In her writing, Duras' native land is schematically outlined, its inhabitants acting as extras next to her characters' intense passion and suffering, which take centerstage. When one considers Duras' narrative treatment of the colonial question, the Orient figures as a mental landscape, with an indigenous population functioning as a backdrop. Duras is most interested in depicting the degenerating colonial milieu. In Annaud's filmic adaptation, the main characters — the girl, her mother and brothers, and the Chinese man — are also detached from interaction with the natives and always distant from them. But the film's style is not modernist, nor does it emphasize mental processes.
The Indochinese people are usually shown as silent domestic workers or in a crowd. As was characteristic of the colonialist mentality, any European settling in a colony became a colonizer and was above the natives. If the screenplay (and novel) insists on the extreme poverty of the settlers' family, the race and social status of these French colonials set them apart from indigenous people and struggles. The Vietnamese officials apparently liked this aspect, which showed a family of deprived colonizers, but a "dignified" Chinese man. (Annaud, THE LOVER press kit) Duras' distanced vision of her native land is inscribed in Annaud's film. In fact, Annaud did not reproduce on screen his astonishment at the real state of things he witnessed upon his "return" to Indochina. It was what Jane March, the actress playing the young girl, characterized as "the poorest country she had ever seen."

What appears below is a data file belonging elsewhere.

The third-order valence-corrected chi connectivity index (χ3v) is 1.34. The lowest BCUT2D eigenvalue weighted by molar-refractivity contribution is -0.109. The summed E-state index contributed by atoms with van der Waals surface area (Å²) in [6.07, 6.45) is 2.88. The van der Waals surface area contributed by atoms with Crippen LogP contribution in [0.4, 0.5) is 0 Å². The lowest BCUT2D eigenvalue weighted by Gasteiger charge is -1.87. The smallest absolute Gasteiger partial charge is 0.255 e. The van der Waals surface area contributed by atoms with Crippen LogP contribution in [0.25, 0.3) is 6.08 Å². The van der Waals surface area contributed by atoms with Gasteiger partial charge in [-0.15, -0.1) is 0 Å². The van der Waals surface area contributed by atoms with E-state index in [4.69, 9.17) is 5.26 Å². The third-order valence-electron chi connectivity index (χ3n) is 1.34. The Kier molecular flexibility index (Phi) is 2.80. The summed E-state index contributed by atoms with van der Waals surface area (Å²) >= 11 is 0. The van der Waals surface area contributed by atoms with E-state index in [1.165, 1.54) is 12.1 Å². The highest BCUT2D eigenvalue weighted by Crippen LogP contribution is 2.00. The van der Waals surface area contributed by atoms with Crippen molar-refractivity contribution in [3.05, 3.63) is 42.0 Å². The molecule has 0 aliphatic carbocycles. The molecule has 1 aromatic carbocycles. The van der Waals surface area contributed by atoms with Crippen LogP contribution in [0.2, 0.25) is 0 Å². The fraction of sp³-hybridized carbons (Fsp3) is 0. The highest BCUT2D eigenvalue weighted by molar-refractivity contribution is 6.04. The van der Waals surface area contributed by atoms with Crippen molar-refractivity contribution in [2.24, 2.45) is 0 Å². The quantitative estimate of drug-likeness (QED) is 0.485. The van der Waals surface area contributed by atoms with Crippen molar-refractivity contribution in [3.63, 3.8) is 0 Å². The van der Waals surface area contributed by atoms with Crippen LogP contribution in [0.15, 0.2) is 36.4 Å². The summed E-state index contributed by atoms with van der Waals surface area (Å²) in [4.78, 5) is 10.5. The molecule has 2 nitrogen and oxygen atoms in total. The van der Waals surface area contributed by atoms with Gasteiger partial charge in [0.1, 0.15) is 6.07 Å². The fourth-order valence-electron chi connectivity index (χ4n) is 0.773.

What went on in 1930s Indochina, besides the interracial love affair between an adolescent and a mature man? In her writing, Duras avoids the topic of nationalist indigenous struggles for independence to concentrate on the fact that she herself braved both French and Chinese cultural taboos and had sex with a member of the Chinese ruling class, long-time colonial ruler over the Indochinese population. As in Duras' writing (e.g., Hiroshima, mon amour, 1960), the film examines the parameters of an exotic passion between two people from different social and racial backgrounds, but it is limited to the geography of the Cholon bachelor's bedroom. Both THE LOVER and INDOCHINE focus on the sexual interest of thirty-year old men for pubescent girls, a treatment which is also present in Duras' novel and Wargnier/Montella's subsequently published novel. This sexual scenario follows the formula already established in 18th century popular, "imperial" narratives about transracial love, where the "allegory of romantic love mystifies exploitation out of the picture" (Pratt, 97). The narrative in THE LOVER underlines the class difference between the young French girl and the Indochinese/ Chinese man as one of the major components of their relationship. At least, it is one Duras uses in order to justify the relationship: she is the daughter of a deprived colonizer in need of money, and he is the wealthy French-educated son of a Chinese merchant. Once this class distinction is established, both film and novel attempt to construct a political statement about the colonial system, but in the film, exploring interracial desire does not lead to reexamining colonial consciousness or an anti-colonial attitude.